There are some things to question about the renovation. In my opinion, arranging images by theme rather than chronological order is likely to confuse rather than enlighten visitors. In fact, I wonder how long this particular blockage will last. But there is also a lot of fun and invention. Giant sculptures gleaned from the details of the paintings – such as the huge spinning hand in Gallery 2.12 – aim to interest children, but many adults I’m sure will be amused as well. And I enjoyed a boozy tavern scene by Adriaan van Ostade that was deliberately hung with a drunken slant.
While KMSKA will now reclaim its status as Antwerp’s artistic magnet, the city’s other major cultural sites are as vibrant as ever. The Rubens House (rubenshuis.be/en) that the artist bought in 1610 on his return from Rome and then transformed it into a Renaissance palace, is a place of pilgrimage for his fans.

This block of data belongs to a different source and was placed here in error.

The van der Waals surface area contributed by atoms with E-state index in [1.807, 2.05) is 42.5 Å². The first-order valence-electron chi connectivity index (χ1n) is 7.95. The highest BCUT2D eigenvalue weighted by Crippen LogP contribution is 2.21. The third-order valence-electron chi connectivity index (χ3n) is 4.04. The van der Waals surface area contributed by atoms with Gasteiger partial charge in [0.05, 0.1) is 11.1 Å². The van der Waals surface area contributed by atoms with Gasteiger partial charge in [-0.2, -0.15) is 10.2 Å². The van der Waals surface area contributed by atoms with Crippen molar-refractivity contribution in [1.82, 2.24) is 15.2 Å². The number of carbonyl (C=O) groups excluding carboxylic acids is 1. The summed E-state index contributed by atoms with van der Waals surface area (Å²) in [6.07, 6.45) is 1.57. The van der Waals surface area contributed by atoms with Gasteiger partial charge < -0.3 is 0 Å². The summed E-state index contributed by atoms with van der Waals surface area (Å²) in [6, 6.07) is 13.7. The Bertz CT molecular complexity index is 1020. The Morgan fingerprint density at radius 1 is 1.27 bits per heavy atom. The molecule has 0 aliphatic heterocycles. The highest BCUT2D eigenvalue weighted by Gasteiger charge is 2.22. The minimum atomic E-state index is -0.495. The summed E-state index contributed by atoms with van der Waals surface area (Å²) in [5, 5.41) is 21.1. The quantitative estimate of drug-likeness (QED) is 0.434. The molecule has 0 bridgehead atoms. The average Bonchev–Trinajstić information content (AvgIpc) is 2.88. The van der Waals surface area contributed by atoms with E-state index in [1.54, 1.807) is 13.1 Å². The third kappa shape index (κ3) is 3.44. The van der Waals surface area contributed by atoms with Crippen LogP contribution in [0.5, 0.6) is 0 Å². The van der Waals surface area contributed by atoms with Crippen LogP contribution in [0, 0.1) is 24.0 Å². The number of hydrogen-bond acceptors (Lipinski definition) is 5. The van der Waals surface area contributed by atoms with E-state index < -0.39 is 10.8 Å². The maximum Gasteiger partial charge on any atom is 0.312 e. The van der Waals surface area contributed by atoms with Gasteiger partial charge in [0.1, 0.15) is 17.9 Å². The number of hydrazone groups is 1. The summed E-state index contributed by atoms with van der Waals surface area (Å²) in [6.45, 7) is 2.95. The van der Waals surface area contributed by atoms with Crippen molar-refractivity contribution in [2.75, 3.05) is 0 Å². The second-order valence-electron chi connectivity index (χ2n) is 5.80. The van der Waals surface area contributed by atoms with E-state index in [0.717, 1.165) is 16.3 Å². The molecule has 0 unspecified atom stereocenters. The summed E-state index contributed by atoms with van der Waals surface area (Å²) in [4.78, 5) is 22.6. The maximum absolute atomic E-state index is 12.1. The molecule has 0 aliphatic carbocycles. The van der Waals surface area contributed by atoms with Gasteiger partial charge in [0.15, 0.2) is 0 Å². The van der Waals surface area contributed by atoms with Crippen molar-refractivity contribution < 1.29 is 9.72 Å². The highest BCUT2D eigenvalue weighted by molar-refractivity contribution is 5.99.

And there are two fabulous art museums housed in the former residences of the city’s greatest collectors. The Rockox House (snijdersrockoxhuis.be/enlisten)) was the home of Nicolaas Rockox, one of Rubens’ friends and patrons and burgomaster of Antwerp in the early 17th century. Its collection is paired with a museum devoted to the Golden Age painter Frans Snijders. And the Mayer van den Bergh Museum (mayervandenbergh.be) has a superb collection of Northern Renaissance art, including paintings by Brueghel and Gossaert.
Meanwhile, the Plantin-Moretus Museum (museumplantinmoretus.be) is a remarkable survival from the mid-16th century, when it was one of Europe’s great printing houses. It still has an exceptional collection of books, engravings, maps, presses and paintings.
So while Antwerp’s golden age as a melting pot of artistic creativity may be long gone, as a destination for art lovers, with the reopening of KMSKA, it is back to his favorite.